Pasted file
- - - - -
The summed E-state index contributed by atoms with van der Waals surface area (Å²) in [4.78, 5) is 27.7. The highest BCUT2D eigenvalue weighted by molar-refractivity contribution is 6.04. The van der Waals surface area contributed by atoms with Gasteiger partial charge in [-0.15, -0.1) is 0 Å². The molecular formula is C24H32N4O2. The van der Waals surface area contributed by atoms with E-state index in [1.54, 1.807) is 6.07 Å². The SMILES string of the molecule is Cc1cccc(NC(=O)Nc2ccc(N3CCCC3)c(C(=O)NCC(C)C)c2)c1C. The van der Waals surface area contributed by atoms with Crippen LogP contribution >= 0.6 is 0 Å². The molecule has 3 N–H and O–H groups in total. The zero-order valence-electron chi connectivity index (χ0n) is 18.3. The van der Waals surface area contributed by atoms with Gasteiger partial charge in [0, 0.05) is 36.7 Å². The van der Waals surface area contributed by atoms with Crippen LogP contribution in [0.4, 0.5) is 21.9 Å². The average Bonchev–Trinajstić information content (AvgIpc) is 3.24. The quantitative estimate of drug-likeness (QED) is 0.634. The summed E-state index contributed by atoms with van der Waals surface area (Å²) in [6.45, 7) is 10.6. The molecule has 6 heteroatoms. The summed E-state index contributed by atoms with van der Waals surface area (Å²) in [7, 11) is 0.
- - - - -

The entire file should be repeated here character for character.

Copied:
The summed E-state index contributed by atoms with van der Waals surface area (Å²) in [4.78, 5) is 27.7. The highest BCUT2D eigenvalue weighted by molar-refractivity contribution is 6.04. The van der Waals surface area contributed by atoms with Gasteiger partial charge in [-0.15, -0.1) is 0 Å². The molecular formula is C24H32N4O2. The van der Waals surface area contributed by atoms with E-state index in [1.54, 1.807) is 6.07 Å². The SMILES string of the molecule is Cc1cccc(NC(=O)Nc2ccc(N3CCCC3)c(C(=O)NCC(C)C)c2)c1C. The van der Waals surface area contributed by atoms with Crippen LogP contribution >= 0.6 is 0 Å². The molecule has 3 N–H and O–H groups in total. The zero-order valence-electron chi connectivity index (χ0n) is 18.3. The van der Waals surface area contributed by atoms with Gasteiger partial charge in [0, 0.05) is 36.7 Å². The van der Waals surface area contributed by atoms with Crippen LogP contribution in [0.4, 0.5) is 21.9 Å². The average Bonchev–Trinajstić information content (AvgIpc) is 3.24. The quantitative estimate of drug-likeness (QED) is 0.634. The summed E-state index contributed by atoms with van der Waals surface area (Å²) in [6.45, 7) is 10.6. The molecule has 6 heteroatoms. The summed E-state index contributed by atoms with van der Waals surface area (Å²) in [7, 11) is 0.